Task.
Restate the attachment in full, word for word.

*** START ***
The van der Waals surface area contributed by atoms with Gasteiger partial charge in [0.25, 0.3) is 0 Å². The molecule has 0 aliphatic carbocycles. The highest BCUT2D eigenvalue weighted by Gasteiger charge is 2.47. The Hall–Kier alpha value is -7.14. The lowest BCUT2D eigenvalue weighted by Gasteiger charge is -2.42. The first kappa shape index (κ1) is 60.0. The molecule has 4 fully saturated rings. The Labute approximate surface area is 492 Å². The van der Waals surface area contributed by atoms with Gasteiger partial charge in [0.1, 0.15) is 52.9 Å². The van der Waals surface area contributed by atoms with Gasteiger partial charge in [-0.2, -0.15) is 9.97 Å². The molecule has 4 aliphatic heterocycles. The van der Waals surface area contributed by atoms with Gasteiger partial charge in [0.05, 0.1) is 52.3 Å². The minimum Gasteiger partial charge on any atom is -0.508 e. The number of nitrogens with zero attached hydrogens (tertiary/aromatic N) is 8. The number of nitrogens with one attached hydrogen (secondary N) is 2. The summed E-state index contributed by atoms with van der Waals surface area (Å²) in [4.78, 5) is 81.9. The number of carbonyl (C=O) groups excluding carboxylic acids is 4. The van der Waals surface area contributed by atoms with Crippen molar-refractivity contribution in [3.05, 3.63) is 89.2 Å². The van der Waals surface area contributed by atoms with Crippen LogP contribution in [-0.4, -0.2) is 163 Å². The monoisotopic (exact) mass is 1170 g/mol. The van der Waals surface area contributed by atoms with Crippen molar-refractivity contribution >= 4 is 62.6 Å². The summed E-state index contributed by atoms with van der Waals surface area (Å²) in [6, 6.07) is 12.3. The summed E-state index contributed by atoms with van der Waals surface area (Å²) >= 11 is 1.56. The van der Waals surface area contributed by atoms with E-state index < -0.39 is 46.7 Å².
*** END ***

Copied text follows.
The van der Waals surface area contributed by atoms with Gasteiger partial charge in [0.25, 0.3) is 0 Å². The molecule has 0 aliphatic carbocycles. The highest BCUT2D eigenvalue weighted by Gasteiger charge is 2.47. The Hall–Kier alpha value is -7.14. The lowest BCUT2D eigenvalue weighted by Gasteiger charge is -2.42. The first kappa shape index (κ1) is 60.0. The molecule has 4 fully saturated rings. The Labute approximate surface area is 492 Å². The van der Waals surface area contributed by atoms with Gasteiger partial charge in [0.1, 0.15) is 52.9 Å². The van der Waals surface area contributed by atoms with Gasteiger partial charge in [-0.2, -0.15) is 9.97 Å². The molecule has 4 aliphatic heterocycles. The van der Waals surface area contributed by atoms with Gasteiger partial charge in [0.05, 0.1) is 52.3 Å². The minimum Gasteiger partial charge on any atom is -0.508 e. The number of nitrogens with zero attached hydrogens (tertiary/aromatic N) is 8. The number of nitrogens with one attached hydrogen (secondary N) is 2. The summed E-state index contributed by atoms with van der Waals surface area (Å²) in [4.78, 5) is 81.9. The number of carbonyl (C=O) groups excluding carboxylic acids is 4. The van der Waals surface area contributed by atoms with Crippen molar-refractivity contribution in [3.05, 3.63) is 89.2 Å². The van der Waals surface area contributed by atoms with Crippen LogP contribution in [-0.4, -0.2) is 163 Å². The monoisotopic (exact) mass is 1170 g/mol. The van der Waals surface area contributed by atoms with Crippen molar-refractivity contribution >= 4 is 62.6 Å². The summed E-state index contributed by atoms with van der Waals surface area (Å²) in [6, 6.07) is 12.3. The summed E-state index contributed by atoms with van der Waals surface area (Å²) >= 11 is 1.56. The van der Waals surface area contributed by atoms with E-state index < -0.39 is 46.7 Å².